An Overview of the Service Discovery Feature in Hyperledger Fabric

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This article will appeal to open source technology enthusiasts interested in blockchain technologies and with a working knowledge of the Hyperledger Fabric project.

Prior to the release of Hyperledger Fabric v1.2, the SDK needed a lot of information in order to allow applications to connect to the relevant network nodes. This information was statically encoded. However, this implementation was not dynamically reactive to network changes like the addition of peers who have installed the relevant chaincode, or are temporarily offline. Static configurations also do not allow applications to react to changes in the endorsement policies itself, which might happen when a new organisation joins a channel. The client application has no way of knowing which peers have updated ledgers and which do not. The application might submit proposals to peers whose ledger data is not in sync with the rest of the network, resulting in transactions being invalidated upon commit and resources getting wasted as a consequence. In order to execute chaincode on peers, we need to submit transactions to orderers, and these need to be updated about the status of transactions as well as the applications connect to an API exposed by an SDK.

The discovery service improves this process by having the peers compute the needed information dynamically and presenting it to the SDK in a consumable manner.

Service discovery in Fabric

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The application issues a configuration query to the discovery service and obtains all the static information it would have otherwise needed to communicate with the rest of the nodes of the network. This information can be refreshed at any time by sending a subsequent query to the discovery service of a peer. The application is bootstrapped, knowing about a group of peers which is trusted by the application developer/administrator to provide authentic responses to discovery queries. A good candidate peer to be used by the client application is one that is in the same organisation.

The service runs on peers – not on the application – and uses the network metadata information maintained by the gossip communication layer to find out which peers are online. It also fetches information such as any relevant endorsement policies from the peer’s state database. With service discovery, applications no longer need to specify which peers they need endorsements from. The SDK can simply send a query to the discovery service, asking which peers are needed, given a channel and a chaincode ID.

Capabilities of the discovery service

The discovery service can respond to the following queries.

Configuration query: Returns the MSPConfig of all organisations in the channel along with the orderer endpoints of the channel.

Peer membership query: Returns the peers that have joined the channel.

Endorsement query: Returns an endorsement descriptor for given chaincode(s) in a channel.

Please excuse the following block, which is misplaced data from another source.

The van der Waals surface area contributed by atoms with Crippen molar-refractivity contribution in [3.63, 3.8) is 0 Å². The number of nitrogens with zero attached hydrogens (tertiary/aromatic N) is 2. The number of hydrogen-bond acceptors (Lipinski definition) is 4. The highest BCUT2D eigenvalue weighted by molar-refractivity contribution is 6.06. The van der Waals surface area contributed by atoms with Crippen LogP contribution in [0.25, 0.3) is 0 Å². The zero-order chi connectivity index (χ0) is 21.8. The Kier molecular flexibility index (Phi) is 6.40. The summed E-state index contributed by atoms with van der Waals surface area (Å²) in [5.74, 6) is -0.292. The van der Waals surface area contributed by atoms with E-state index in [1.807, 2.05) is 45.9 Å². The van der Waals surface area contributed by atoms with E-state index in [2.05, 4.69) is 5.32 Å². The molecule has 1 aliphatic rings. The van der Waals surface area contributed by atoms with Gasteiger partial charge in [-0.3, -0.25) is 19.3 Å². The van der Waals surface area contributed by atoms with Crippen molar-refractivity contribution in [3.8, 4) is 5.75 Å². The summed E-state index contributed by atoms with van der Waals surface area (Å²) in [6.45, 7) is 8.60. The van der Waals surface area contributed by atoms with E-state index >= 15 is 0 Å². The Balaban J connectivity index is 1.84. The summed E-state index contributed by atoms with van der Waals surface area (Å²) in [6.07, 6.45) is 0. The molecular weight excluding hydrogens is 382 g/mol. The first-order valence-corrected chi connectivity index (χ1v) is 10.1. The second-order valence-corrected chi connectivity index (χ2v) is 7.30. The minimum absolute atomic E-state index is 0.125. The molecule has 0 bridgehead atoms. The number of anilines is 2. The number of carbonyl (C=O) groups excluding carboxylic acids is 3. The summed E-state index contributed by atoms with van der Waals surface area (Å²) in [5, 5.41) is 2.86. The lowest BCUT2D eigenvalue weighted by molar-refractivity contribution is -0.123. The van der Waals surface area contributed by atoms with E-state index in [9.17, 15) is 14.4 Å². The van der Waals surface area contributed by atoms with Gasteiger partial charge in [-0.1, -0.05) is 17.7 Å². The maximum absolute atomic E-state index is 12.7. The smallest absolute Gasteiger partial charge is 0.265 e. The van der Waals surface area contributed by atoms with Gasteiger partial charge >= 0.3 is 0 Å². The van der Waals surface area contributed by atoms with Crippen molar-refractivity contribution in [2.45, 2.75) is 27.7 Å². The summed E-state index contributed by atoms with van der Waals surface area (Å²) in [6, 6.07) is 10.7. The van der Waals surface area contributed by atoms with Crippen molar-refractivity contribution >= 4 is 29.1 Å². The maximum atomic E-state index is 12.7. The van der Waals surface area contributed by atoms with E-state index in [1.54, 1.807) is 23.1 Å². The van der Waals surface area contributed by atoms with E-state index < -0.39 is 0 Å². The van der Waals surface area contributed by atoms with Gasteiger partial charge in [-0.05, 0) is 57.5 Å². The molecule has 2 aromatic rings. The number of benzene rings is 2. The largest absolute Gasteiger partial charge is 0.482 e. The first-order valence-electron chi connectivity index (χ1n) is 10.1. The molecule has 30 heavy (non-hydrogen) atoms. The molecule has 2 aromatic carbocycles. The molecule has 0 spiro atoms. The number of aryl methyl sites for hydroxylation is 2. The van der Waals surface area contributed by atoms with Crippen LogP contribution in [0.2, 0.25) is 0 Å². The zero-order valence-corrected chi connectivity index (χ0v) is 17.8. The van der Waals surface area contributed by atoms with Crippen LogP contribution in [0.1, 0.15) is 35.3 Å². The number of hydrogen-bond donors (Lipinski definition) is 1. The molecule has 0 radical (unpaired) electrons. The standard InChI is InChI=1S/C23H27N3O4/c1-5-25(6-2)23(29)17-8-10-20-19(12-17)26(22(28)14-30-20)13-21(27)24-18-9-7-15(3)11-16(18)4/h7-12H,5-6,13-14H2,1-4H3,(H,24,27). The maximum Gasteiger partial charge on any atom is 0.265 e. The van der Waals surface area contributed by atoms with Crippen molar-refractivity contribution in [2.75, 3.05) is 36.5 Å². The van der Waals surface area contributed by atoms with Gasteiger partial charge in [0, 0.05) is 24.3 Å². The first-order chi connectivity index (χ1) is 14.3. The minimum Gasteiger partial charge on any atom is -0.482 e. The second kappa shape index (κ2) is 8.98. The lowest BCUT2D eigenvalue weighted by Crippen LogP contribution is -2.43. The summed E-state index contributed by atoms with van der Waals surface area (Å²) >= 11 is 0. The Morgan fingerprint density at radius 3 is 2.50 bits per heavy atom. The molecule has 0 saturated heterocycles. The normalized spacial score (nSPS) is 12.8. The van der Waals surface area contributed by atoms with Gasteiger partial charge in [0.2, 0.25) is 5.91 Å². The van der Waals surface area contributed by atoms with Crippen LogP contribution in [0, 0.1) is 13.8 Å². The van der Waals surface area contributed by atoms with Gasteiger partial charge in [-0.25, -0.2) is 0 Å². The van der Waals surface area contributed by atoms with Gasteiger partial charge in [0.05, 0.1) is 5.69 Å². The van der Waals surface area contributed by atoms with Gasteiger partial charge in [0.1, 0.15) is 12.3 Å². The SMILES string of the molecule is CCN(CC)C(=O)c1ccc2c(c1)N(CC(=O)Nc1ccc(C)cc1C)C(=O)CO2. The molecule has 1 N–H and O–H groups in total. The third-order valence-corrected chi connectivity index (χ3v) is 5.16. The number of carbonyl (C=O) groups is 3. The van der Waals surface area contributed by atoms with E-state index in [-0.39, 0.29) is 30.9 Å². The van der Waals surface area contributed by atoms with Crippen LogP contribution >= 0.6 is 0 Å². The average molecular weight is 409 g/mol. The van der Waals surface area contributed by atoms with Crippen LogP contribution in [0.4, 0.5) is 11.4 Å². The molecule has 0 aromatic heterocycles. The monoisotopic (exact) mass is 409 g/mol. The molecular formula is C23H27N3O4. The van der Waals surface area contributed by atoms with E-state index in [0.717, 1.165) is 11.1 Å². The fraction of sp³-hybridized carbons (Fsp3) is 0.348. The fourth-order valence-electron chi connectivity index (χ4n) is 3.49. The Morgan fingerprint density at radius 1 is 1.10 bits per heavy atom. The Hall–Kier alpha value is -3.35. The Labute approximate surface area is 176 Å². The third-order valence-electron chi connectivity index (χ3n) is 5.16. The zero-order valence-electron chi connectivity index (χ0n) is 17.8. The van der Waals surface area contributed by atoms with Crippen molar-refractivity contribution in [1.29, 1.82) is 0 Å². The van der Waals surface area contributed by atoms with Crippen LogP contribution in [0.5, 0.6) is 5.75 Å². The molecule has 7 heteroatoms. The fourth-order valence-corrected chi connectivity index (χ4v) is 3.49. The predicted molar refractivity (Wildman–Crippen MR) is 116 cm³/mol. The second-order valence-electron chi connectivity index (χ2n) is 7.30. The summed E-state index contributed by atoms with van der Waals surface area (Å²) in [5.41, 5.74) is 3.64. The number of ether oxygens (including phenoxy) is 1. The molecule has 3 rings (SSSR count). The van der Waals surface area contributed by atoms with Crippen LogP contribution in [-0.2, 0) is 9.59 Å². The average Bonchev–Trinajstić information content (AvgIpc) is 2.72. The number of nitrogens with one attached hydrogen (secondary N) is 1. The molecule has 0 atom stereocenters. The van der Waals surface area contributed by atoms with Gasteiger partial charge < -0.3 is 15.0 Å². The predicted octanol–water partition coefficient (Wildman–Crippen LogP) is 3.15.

Local peer membership query: Returns the local membership information of the peer that responds to the query. By default, the client needs to be an administrator for the peer to respond to this query.

How it works

The discovery service will then compute a descriptor comprising two objects.

Layouts: This is a list of groups of peers, and a corresponding number of peers should be selected from each group.

Group-to-peer mapping: This is from the groups in the layouts to the peers of the channel. In practice, each group will most likely comprise peers that represent individual organisations, but because the service API is generic and ignorant about organisations, this is just a group.

The following is an example of a descriptor from the evaluation of a policy of AND(Org1, Org2) where there are two peers in each of the organisations:

Layouts: [

QuantitiesByGroup: {

“Org1”: 1,

“Org2”: 1,

}

],

EndorsersByGroups: {

“Org1”: [peer0.org1, peer1.org1],

“Org2”: [peer0.org2, peer1.org2]

}

In other words, the endorsement policy requires a signature from one peer in Org1 and one peer in Org2. And it provides the names of available peers in those orgs who can endorse (peer0 and peer1 in both Org1 and in Org2).

The SDK then selects a random layout from the list. In the example above, the endorsement policy is Org1 AND Org2. If instead it was an OR policy, the SDK would randomly select either Org1 or Org2, since a signature from a peer from either Org would satisfy the policy.

After the SDK has selected a layout, it selects from the peers in the layout based on criteria specified on the client side (the SDK can do this because it has access to metadata like ledger height). For example, it can prefer peers with higher ledger heights over others – or to exclude peers whose applications have been discovered to be offline – according to the number of peers from each group in the layout. If no single peer is preferable based on the criteria, the SDK will randomly select from the peers that best meet the criteria. Note: When the peer is running with TLS enabled, the client must provide a TLS certificate when connecting to the peer. If the peer isn’t configured to verify client certificates (clientAuthRequired is false), this TLS certificate can be self-signed.

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